Kimberly McLachlan, DMD, MSED, MBA
290 N. El Camino Real
Encinitas, CA 92024
Encinitas, Carlsbad & Del Mar, CA
Children's permanent or adult teeth that are not fully developed at the time of the injury many need special attention. In an immature adult tooth, the tip of the root, called the apex, is open and the root canal walls are thin. AS the tooth develops, the apex closes and the canal walls thicken. An injured immature tooth may need one of the following two procedures to improve the chances of saving the tooth. One procedure, called apexogenesis, encourages the root to continue developing as it helps to heal the pulp. The injured soft tissue is covered with a medication to encourage further root growth. The apex continues to close, and the walls of the root canal thicken. If the pulp heals, no additional endodontic treatment may be necessary. The more mature the root becomes, the better the changes that the tooth can be saved. However, apexogenesis is not always successful. A different procedure, called apexification may need to be performed. During apexification, the unhealthy pulp tissue is removed. The endodontist places a medication into the root to help a hard tissue to form near the apes, or root tip. This had tissue provides a barrier for the permanent root canal filling. In spite of appropriate treatment, the root canal walls of a tooth treated by apexification will not continue to develop and thicken, making the tooth susceptible to crown or root fractures. Proper restoration will minimize this possibility and maximize protection of your tooth. After apexification is complete, a root canal will be done on the tooth. Over time, due to the law of averages, this tooth will be retreated many times in your child's lifetime. Nothing lasts forever, and since your child is having these procedures at an early age, they will need to be redone at additional cost to you.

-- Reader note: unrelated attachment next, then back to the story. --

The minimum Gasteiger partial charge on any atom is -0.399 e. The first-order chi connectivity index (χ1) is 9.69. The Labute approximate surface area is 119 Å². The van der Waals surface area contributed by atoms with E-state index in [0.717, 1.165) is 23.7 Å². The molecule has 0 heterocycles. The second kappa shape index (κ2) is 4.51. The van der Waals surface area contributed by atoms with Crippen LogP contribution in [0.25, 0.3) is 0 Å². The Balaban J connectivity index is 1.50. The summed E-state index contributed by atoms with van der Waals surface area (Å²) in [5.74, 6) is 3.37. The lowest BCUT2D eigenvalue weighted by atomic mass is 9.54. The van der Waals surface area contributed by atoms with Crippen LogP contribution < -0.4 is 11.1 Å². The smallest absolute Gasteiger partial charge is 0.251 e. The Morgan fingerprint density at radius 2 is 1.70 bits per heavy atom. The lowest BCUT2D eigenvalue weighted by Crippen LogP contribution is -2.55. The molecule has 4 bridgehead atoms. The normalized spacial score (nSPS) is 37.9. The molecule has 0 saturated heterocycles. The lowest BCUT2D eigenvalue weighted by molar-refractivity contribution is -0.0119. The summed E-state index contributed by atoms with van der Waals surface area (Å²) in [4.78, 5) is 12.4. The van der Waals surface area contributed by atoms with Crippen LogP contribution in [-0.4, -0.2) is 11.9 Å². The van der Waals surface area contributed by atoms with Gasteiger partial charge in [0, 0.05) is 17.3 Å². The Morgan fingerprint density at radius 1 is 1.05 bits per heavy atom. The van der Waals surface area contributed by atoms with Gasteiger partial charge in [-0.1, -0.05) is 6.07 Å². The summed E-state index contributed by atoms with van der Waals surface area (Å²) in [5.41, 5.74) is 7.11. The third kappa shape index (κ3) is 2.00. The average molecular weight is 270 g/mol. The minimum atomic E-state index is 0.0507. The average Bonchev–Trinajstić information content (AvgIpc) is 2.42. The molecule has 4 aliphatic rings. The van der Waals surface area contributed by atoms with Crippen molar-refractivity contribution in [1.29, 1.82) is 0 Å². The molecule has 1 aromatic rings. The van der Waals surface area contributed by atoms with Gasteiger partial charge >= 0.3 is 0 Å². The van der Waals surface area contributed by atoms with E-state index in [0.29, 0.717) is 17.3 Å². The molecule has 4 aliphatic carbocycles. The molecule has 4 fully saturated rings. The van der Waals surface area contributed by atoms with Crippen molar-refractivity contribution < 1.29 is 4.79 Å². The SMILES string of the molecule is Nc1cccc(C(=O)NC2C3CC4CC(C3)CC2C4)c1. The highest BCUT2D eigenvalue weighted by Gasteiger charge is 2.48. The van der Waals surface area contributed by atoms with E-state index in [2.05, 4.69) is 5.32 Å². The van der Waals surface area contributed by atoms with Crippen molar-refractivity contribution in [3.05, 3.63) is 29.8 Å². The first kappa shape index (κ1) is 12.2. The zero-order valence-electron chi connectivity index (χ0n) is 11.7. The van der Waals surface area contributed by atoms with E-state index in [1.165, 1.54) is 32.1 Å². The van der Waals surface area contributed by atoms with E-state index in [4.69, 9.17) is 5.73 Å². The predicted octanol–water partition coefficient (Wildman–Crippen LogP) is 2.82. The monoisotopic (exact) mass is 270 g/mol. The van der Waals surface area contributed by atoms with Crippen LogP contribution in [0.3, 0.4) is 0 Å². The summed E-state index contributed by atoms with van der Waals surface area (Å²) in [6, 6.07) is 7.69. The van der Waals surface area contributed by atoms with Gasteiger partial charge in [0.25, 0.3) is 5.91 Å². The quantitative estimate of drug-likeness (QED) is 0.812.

An immature permanent tooth that has been dislodged may require minimal or no treatment other than follow-up until it has matured. If the tooth is severely dislodged, orthodontic or surgical repositioning and stabilization may be necessary.
If an immature permanent tooth that has been out of the mouth for less than one hour, the tooth should be placed back in its socket, stabilized and watched closely by your dentist or endodontist for three to four weeks. Suring this time, your dentist will look for changes in tooth, color, pain, swelling or loosening of the tooth. If any of these problems arise, an apexification procedure followed by a permanent root canal filling may be needed. If the immature permanent tooth has been out of the mouth and dry for more than one hour, the tooth may be put back in the socket filled with a medication and re-evaluated in six to eight weeks. The long-term health of this tooth is generally poor, so your dentist or endodontist may discuss other treatment options with you.
The nature of the injury, the length of time from injury to treatment, how your tooth was cared for after the injury and your body's response all affects the long-term health of the tooth. Timely treatment is particularly important with the dislodged or avulsed tooth to prevent resorption. Resorption occurs when your body, through its own defense mechanisms, begins to reject your own hard tooth structure in response to traumatic injury. You should return to your dentist or endodontist to have the tooth examined at regular intervals following the injury to ensure that resorption is not occurring and that surrounding tissues and teeth continue to heal.
In 6 months and a year an x-ray will be taken to watch the progression of healing. Every reasonable effort will be made to ensure that your condition is treated properly, although it is not possible to guarantee perfect results.